Bells tolled at ground zero and solemn tributes unfolded across the country as Americans looked back on the horror and legacy of 9/11. People gathered Monday at memorials, firehouses, city halls, campuses and elsewhere to observe the 22nd anniversary of the deadliest terror attack on U.S. soil.
The first lady recalls in an Associated Press interview how "scared to death" she was that her sister Bonny Jacobs, a United Airlines flight attendant, was on one of the hijacked planes that crashed in New York, Washington and Pennsylvania.
This week, a concerted effort to end the death penalty in Utah--from the Utah County Attorney to Republican lawmakers. And for a generation, they grew up in the shadow of 9/11, not really knowing a world without the tragedy. We talk with Katie McKellar from the Deseret News about the way the tragedy has shaped a generation. But first, President Biden this week announcing a vaccine or weekly testing requirement for US companies employing over 100 people. The details are scant right now but it's a decision already bringing praise and ire.
In 2001, Carrie Pike helped sew more than 400 grief teddy bears for the families of the firefighters killed on 9/11. Through that project, she became lifelong friends with the widows of the fallen, and that friendship turned into an invitation of a lifetime.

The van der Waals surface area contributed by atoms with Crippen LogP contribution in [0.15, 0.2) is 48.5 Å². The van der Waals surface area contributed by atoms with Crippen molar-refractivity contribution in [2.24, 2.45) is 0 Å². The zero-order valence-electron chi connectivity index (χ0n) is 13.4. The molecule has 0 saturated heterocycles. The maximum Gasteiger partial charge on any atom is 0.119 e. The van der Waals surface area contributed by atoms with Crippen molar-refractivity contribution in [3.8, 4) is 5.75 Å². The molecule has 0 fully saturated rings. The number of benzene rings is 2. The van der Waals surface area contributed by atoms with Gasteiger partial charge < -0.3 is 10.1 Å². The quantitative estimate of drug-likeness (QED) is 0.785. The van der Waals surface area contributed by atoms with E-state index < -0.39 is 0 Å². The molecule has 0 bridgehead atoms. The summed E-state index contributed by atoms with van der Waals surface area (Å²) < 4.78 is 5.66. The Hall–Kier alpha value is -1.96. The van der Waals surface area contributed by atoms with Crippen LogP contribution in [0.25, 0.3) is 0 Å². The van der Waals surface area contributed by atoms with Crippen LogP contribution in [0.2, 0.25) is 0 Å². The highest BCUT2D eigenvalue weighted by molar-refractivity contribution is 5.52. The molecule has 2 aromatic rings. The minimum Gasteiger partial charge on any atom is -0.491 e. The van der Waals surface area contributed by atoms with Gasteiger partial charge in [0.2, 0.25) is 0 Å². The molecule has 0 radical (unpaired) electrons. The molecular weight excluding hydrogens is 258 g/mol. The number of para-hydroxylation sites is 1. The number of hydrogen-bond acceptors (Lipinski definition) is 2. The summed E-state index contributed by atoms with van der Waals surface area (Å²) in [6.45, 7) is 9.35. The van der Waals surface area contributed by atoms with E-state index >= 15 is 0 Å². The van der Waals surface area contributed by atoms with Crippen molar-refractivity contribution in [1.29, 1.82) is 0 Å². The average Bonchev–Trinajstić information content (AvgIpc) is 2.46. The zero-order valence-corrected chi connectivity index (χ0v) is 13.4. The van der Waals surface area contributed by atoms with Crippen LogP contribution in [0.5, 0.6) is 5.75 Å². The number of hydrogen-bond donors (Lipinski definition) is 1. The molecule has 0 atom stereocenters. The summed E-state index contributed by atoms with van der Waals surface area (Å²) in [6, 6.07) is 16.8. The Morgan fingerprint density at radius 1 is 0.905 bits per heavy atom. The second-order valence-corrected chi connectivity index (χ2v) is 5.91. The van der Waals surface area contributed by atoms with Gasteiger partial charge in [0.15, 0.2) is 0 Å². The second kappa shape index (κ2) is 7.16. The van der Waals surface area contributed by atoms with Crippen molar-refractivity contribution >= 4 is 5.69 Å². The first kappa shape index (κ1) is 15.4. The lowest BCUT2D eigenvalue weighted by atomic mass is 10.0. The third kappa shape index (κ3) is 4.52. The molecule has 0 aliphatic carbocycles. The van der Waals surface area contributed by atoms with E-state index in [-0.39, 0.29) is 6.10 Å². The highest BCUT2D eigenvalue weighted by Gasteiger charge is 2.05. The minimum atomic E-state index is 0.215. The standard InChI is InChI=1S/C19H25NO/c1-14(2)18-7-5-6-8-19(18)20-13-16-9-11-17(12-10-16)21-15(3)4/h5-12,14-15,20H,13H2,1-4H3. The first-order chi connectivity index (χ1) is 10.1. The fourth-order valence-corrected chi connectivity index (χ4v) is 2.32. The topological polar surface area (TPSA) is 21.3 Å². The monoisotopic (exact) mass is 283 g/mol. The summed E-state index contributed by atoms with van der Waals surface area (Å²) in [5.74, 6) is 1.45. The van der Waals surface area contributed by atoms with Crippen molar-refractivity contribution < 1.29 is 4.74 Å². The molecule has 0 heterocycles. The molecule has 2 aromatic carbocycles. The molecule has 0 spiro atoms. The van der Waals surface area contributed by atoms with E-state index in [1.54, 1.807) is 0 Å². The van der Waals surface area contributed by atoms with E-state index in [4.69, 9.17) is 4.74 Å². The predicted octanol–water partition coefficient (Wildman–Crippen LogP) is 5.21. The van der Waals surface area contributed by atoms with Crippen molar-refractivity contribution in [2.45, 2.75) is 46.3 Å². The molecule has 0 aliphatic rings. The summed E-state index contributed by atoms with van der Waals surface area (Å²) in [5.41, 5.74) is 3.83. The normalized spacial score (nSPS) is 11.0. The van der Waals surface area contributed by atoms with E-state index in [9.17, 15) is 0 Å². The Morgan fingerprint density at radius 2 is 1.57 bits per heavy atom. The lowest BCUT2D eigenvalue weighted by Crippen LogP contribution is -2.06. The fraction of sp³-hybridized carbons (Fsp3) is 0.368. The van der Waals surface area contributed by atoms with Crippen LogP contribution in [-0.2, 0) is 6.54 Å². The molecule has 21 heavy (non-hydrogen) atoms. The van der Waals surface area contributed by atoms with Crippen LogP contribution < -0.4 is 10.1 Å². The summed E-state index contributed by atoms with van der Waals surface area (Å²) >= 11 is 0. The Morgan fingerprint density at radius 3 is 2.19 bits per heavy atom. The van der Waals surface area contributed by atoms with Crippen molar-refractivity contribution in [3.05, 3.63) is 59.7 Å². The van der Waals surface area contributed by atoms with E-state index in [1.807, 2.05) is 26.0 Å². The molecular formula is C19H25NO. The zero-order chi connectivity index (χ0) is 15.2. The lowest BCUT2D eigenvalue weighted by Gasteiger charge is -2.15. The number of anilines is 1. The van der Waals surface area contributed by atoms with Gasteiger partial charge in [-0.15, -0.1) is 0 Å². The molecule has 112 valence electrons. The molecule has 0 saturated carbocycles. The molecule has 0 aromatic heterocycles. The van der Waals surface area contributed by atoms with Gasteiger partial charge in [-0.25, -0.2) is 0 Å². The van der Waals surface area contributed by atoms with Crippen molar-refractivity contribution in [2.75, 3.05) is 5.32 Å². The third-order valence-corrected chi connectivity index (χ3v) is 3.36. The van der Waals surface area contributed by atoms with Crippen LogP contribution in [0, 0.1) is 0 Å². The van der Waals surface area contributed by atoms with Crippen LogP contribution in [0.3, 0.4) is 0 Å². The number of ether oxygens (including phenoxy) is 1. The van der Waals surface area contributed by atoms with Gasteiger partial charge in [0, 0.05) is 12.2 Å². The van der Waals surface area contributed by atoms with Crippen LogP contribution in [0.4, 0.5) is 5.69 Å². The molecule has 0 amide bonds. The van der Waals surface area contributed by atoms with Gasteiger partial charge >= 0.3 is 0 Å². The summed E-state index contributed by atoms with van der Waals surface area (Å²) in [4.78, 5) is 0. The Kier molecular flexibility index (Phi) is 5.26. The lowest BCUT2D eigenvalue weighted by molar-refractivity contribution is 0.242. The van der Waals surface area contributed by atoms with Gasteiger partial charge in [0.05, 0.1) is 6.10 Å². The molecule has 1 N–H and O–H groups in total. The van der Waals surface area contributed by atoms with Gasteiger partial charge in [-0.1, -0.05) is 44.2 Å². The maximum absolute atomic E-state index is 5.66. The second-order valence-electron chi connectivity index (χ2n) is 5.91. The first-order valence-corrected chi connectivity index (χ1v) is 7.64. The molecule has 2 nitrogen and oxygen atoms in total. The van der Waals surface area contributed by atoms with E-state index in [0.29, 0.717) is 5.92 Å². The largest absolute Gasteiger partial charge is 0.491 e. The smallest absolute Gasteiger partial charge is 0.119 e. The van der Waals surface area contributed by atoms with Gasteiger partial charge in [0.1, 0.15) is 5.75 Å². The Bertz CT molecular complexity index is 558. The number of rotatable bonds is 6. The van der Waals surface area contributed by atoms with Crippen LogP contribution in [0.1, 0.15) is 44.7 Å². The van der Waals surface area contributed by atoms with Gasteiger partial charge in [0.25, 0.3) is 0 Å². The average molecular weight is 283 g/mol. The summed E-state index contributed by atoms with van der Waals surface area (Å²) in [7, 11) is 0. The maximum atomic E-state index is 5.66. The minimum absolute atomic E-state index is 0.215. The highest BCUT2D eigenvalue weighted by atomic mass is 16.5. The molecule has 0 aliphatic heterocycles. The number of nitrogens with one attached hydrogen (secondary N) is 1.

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JENNIFER PELTZ & BOBBY CAINA CALVAN, Associated Press
Following the terrorist attacks on September 11, 2001, an entire generation of men and women fought the war on terror in Iraq and Afghanistan. Many came home with the unseen psychological and emotional scars of war. That part of the mission continues every day for many Utah veterans.
September 11, 2001 — that's the day the Felt family from Lehi welcomed their newborn son into the world. KSL's Jed Boal spoke with them two decades ago and talked with them again Friday about that day and the growth of their family since then.
The lasting impact of 9/11 has been especially profound for military families, including members of one Utah family that are grateful for everything they have after tough deployment completely changed their lives.
All this week, KSL has been examining the lasting impacts of 9/11 as we approach the 20th anniversary. On KSL+ we dive deeper into the missed opportunities that may have kept us from the great divide we experiencing today
A group of women who helped orchestrate the making of more than 400 grief teddy bears for a 9/11 project 20 years ago are back at it again. This time, they're remembering the American service men and women who lost their lives in the suicide bombing attack at the Kabul airport in Afghanistan on Aug. 26.
America will soon commemorate the 20th anniversary of the Sept. 11 terrorist attacks. In Riverton City Park, a large display of American flags, honoring the victims of the attacks in 2001, has already been set up.
Jennie Taylor, whose husband was killed in Afghanistan three years ago, decided to plan an event to remember Sept. 11 — the day that changed the world 20 years ago and ultimately got the U.S. involved in Afghanistan. She said the Weber County event might just be her biggest project yet.